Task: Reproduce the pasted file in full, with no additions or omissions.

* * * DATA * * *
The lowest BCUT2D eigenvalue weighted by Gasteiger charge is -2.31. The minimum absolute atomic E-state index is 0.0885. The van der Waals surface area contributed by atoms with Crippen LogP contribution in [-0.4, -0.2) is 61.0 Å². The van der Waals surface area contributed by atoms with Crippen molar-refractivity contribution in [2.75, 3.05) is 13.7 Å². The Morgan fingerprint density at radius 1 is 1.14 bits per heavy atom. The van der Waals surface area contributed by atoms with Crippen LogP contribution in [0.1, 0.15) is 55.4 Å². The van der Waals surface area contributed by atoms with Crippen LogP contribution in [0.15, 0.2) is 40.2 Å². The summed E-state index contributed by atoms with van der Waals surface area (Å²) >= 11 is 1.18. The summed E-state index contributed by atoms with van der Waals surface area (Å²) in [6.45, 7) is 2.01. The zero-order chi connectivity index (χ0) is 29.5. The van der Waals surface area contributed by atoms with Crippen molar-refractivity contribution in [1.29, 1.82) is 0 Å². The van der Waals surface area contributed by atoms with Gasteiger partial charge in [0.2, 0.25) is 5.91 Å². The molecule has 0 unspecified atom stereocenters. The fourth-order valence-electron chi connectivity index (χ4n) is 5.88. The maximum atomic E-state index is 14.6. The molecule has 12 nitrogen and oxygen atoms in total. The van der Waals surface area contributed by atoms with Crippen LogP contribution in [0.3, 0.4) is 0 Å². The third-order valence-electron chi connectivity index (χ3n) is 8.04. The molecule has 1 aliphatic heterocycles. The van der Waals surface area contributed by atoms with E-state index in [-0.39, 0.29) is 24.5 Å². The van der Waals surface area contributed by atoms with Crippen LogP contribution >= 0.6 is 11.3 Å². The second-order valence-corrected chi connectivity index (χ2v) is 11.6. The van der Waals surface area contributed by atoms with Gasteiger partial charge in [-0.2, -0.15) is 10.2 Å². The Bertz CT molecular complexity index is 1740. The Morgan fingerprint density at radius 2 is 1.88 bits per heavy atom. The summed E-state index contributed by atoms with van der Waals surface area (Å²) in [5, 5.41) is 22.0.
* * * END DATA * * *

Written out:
The lowest BCUT2D eigenvalue weighted by Gasteiger charge is -2.31. The minimum absolute atomic E-state index is 0.0885. The van der Waals surface area contributed by atoms with Crippen LogP contribution in [-0.4, -0.2) is 61.0 Å². The van der Waals surface area contributed by atoms with Crippen molar-refractivity contribution in [2.75, 3.05) is 13.7 Å². The Morgan fingerprint density at radius 1 is 1.14 bits per heavy atom. The van der Waals surface area contributed by atoms with Crippen LogP contribution in [0.1, 0.15) is 55.4 Å². The van der Waals surface area contributed by atoms with Crippen LogP contribution in [0.15, 0.2) is 40.2 Å². The summed E-state index contributed by atoms with van der Waals surface area (Å²) >= 11 is 1.18. The summed E-state index contributed by atoms with van der Waals surface area (Å²) in [6.45, 7) is 2.01. The zero-order chi connectivity index (χ0) is 29.5. The van der Waals surface area contributed by atoms with Crippen molar-refractivity contribution in [1.29, 1.82) is 0 Å². The van der Waals surface area contributed by atoms with Gasteiger partial charge in [0.2, 0.25) is 5.91 Å². The molecule has 0 unspecified atom stereocenters. The fourth-order valence-electron chi connectivity index (χ4n) is 5.88. The maximum atomic E-state index is 14.6. The molecule has 12 nitrogen and oxygen atoms in total. The van der Waals surface area contributed by atoms with Crippen LogP contribution in [0.3, 0.4) is 0 Å². The third-order valence-electron chi connectivity index (χ3n) is 8.04. The molecule has 1 aliphatic heterocycles. The van der Waals surface area contributed by atoms with E-state index in [-0.39, 0.29) is 24.5 Å². The van der Waals surface area contributed by atoms with Crippen LogP contribution >= 0.6 is 11.3 Å². The second-order valence-corrected chi connectivity index (χ2v) is 11.6. The van der Waals surface area contributed by atoms with Gasteiger partial charge in [-0.2, -0.15) is 10.2 Å². The Bertz CT molecular complexity index is 1740. The Morgan fingerprint density at radius 2 is 1.88 bits per heavy atom. The summed E-state index contributed by atoms with van der Waals surface area (Å²) in [5, 5.41) is 22.0.